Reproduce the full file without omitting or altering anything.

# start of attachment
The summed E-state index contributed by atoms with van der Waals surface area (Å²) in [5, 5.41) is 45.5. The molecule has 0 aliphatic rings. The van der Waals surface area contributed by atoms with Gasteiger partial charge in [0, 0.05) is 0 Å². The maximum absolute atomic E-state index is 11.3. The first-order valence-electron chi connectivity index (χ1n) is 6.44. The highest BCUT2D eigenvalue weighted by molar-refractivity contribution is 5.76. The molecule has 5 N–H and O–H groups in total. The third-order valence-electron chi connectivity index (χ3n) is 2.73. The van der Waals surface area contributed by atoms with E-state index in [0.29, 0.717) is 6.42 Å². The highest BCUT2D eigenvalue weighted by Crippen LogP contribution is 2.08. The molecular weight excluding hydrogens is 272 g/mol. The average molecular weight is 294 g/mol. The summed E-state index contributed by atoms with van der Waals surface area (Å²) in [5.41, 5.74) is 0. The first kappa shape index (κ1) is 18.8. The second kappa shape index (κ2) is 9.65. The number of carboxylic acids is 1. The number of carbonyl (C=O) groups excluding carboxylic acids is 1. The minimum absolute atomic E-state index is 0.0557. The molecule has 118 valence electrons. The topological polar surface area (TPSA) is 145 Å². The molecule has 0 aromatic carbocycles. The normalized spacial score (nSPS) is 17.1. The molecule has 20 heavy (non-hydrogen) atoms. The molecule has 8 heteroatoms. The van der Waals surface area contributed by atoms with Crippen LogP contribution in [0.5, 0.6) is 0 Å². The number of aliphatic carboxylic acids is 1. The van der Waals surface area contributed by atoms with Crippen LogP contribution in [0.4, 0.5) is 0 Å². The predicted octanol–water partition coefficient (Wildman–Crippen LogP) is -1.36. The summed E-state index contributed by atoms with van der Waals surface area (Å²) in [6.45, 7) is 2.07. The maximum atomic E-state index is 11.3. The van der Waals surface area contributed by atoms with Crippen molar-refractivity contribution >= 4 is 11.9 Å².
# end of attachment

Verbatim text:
The summed E-state index contributed by atoms with van der Waals surface area (Å²) in [5, 5.41) is 45.5. The molecule has 0 aliphatic rings. The van der Waals surface area contributed by atoms with Gasteiger partial charge in [0, 0.05) is 0 Å². The maximum absolute atomic E-state index is 11.3. The first-order valence-electron chi connectivity index (χ1n) is 6.44. The highest BCUT2D eigenvalue weighted by molar-refractivity contribution is 5.76. The molecule has 5 N–H and O–H groups in total. The third-order valence-electron chi connectivity index (χ3n) is 2.73. The van der Waals surface area contributed by atoms with E-state index in [0.29, 0.717) is 6.42 Å². The highest BCUT2D eigenvalue weighted by Crippen LogP contribution is 2.08. The molecular weight excluding hydrogens is 272 g/mol. The average molecular weight is 294 g/mol. The summed E-state index contributed by atoms with van der Waals surface area (Å²) in [5.41, 5.74) is 0. The first kappa shape index (κ1) is 18.8. The second kappa shape index (κ2) is 9.65. The number of carboxylic acids is 1. The number of carbonyl (C=O) groups excluding carboxylic acids is 1. The minimum absolute atomic E-state index is 0.0557. The molecule has 118 valence electrons. The topological polar surface area (TPSA) is 145 Å². The molecule has 0 aromatic carbocycles. The normalized spacial score (nSPS) is 17.1. The molecule has 20 heavy (non-hydrogen) atoms. The molecule has 8 heteroatoms. The van der Waals surface area contributed by atoms with Crippen LogP contribution in [0.5, 0.6) is 0 Å². The number of aliphatic carboxylic acids is 1. The van der Waals surface area contributed by atoms with Crippen LogP contribution in [0.4, 0.5) is 0 Å². The predicted octanol–water partition coefficient (Wildman–Crippen LogP) is -1.36. The summed E-state index contributed by atoms with van der Waals surface area (Å²) in [6.45, 7) is 2.07. The maximum atomic E-state index is 11.3. The van der Waals surface area contributed by atoms with Crippen molar-refractivity contribution >= 4 is 11.9 Å².